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How successful was the Council of Trent in the years 1545-1563 in tackling the problems confronting the Catholic Church?

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How successful was the Council of Trent in the years 1545-1563 in tackling the problems confronting the Catholic Church? The council met over a period of eighteen years, in this time there were three distinct periods in which there were a total of 25 sessions. There were several problems with the Catholic Church which needed to be sorted out, this including doctrine and discipline. The council met to sort out this problem which had persisted over a number of years. There were several popes in these three periods. The council took so long to confront the problems within the church for two reasons. One of which is that in the first period, Paul III was Pope and he wanted to move the council to Bologna, as there was an outbreak of Cholera in Trent which supposedly put the people at risk. This from Paul's point of view would increase his power and influence on what was going on. However Charles realised what Paul was doing and told his subjects to stay in Trent, this therefore effectively bought the council to a halt. Secondly in 1555 Carafa was Pope and he was hostile to the idea of a General Council, he thought that the Pope had enough authority to reform the church himself. ...read more.


The Protestants only had two sacraments, they were baptism and Eucharist. However there was a distinct difference between the Eucharist of the Catholic Church and the Eucharist of the Protestant Church. The Protestants believed that the bread and wine was only a symbol for the body and blood of Jesus, the Catholics believed that it was actually the body and blood. It was decided at Trent that there were to be all seven sacraments, and they were officially given the name "The Seven Sacraments". The Protestants were unhappy as the Bible only mentioned the two they believed in. Charles V was very despondent that the Catholics had got their own way on all of these three major points. One of the main points that needed to be clarified at the Council of Trent was the defining of doctrine. This is what Paul believed should be the first thing to be done, then everything else could be sorted out from this. Therefore in Paul's reign as Pope he took major steps towards the defining of the churches teachings. This occurred in the first period of December 1545 to September1549, in which there were eight sessions. There was also some defining of the doctrine in the second period when Julius III was Pope. ...read more.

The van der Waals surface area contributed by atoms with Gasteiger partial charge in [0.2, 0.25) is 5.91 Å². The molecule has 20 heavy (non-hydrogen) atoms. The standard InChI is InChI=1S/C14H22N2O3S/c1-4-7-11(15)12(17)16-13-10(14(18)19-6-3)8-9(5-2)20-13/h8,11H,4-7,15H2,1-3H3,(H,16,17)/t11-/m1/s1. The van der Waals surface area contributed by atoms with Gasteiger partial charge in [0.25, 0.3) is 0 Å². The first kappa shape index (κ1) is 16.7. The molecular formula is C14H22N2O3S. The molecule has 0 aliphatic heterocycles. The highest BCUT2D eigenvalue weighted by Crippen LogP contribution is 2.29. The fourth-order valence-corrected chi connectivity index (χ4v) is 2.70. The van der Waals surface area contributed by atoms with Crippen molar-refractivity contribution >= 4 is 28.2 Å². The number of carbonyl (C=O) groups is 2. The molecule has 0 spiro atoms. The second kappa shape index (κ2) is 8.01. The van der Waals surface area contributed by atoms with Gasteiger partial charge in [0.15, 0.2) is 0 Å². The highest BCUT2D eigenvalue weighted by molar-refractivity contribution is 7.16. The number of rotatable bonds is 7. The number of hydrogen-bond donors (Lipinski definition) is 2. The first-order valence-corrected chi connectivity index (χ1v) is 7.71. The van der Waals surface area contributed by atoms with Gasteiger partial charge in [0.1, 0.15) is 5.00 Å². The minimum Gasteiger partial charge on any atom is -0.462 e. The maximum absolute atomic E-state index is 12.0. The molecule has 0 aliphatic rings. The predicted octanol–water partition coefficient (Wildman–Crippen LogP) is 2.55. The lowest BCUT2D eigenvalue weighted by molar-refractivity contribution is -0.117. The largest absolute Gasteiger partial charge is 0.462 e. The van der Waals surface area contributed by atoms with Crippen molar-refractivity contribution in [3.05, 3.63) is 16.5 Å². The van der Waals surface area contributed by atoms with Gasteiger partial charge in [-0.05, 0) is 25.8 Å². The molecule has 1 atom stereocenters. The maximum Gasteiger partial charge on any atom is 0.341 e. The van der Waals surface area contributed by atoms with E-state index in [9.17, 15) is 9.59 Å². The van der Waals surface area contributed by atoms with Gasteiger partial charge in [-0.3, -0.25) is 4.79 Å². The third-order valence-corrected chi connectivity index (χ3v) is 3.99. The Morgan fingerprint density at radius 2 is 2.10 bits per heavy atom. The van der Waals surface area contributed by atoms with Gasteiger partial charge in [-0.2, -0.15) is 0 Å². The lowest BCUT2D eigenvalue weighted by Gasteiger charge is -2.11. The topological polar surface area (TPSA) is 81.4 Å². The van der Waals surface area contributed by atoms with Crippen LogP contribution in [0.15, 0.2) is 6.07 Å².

This is because by this time the council had already adopted definitions of the faith. The spread of Catholicism was a major threat for the Popes of the time, and so it was important that they did slow down the spread of Protestantism as otherwise it would threaten the catholic religion. Overall the council made lasting and significant provisions for the education of the clergy. The conservative nature of the Catholic Church had been confirmed. The Catholic Church was now a much centralised institution and the Pope was firmly the head of the church. No general council was called for a further 300 years after Trent, this showed that this council must have incurred a certain degree of success. The papacy was confirmed to be essentially Italian, and the Pope for the next 400 years was Italian. Trent was the catalyst to reform after 1563, there was important business such as the production of a catholic reform after the closure of Trent was different from that before 1545. After 1563 reform was more positive and forward thinking. The decrees of Trent often took a long time to actually take effect and there were vast regional differences in the effectiveness of the legislation. The Catholic Church had started to become a static institution that was not going to move with the times. Lauren Pl�ss ...read more.

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